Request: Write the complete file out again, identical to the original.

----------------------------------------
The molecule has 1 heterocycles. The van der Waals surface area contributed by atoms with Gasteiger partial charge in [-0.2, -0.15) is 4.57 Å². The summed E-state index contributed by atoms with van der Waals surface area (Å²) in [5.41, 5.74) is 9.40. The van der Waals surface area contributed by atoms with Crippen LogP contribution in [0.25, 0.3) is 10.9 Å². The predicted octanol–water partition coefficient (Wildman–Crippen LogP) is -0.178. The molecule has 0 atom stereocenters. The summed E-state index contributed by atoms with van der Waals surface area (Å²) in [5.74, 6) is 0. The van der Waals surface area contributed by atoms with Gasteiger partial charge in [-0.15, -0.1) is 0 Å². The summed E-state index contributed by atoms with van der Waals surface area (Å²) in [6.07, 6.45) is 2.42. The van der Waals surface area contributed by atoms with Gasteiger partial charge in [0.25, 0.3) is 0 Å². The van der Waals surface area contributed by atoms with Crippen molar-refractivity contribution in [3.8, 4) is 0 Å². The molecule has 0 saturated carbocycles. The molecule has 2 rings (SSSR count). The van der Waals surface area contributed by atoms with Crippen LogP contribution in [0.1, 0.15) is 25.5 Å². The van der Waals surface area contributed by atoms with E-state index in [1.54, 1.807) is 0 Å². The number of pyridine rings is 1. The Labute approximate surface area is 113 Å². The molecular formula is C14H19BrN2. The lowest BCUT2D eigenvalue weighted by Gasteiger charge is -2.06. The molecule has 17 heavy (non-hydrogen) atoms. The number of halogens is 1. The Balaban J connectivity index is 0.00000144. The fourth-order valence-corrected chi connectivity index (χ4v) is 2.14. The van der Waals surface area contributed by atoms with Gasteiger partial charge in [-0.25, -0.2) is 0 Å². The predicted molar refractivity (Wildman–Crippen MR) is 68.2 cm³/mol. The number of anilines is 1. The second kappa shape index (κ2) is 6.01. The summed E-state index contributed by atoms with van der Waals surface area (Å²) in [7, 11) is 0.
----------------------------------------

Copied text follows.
The molecule has 1 heterocycles. The van der Waals surface area contributed by atoms with Gasteiger partial charge in [-0.2, -0.15) is 4.57 Å². The summed E-state index contributed by atoms with van der Waals surface area (Å²) in [5.41, 5.74) is 9.40. The van der Waals surface area contributed by atoms with Crippen LogP contribution in [0.25, 0.3) is 10.9 Å². The predicted octanol–water partition coefficient (Wildman–Crippen LogP) is -0.178. The molecule has 0 atom stereocenters. The summed E-state index contributed by atoms with van der Waals surface area (Å²) in [5.74, 6) is 0. The van der Waals surface area contributed by atoms with Gasteiger partial charge in [-0.15, -0.1) is 0 Å². The summed E-state index contributed by atoms with van der Waals surface area (Å²) in [6.07, 6.45) is 2.42. The van der Waals surface area contributed by atoms with Gasteiger partial charge in [0.25, 0.3) is 0 Å². The van der Waals surface area contributed by atoms with Crippen molar-refractivity contribution in [3.8, 4) is 0 Å². The molecule has 0 saturated carbocycles. The molecule has 2 rings (SSSR count). The van der Waals surface area contributed by atoms with Crippen LogP contribution in [0.1, 0.15) is 25.5 Å². The van der Waals surface area contributed by atoms with E-state index in [1.54, 1.807) is 0 Å². The number of pyridine rings is 1. The Labute approximate surface area is 113 Å². The molecular formula is C14H19BrN2. The lowest BCUT2D eigenvalue weighted by Gasteiger charge is -2.06. The molecule has 17 heavy (non-hydrogen) atoms. The number of halogens is 1. The Balaban J connectivity index is 0.00000144. The fourth-order valence-corrected chi connectivity index (χ4v) is 2.14. The van der Waals surface area contributed by atoms with Gasteiger partial charge in [-0.25, -0.2) is 0 Å². The predicted molar refractivity (Wildman–Crippen MR) is 68.2 cm³/mol. The number of anilines is 1. The second kappa shape index (κ2) is 6.01. The summed E-state index contributed by atoms with van der Waals surface area (Å²) in [7, 11) is 0.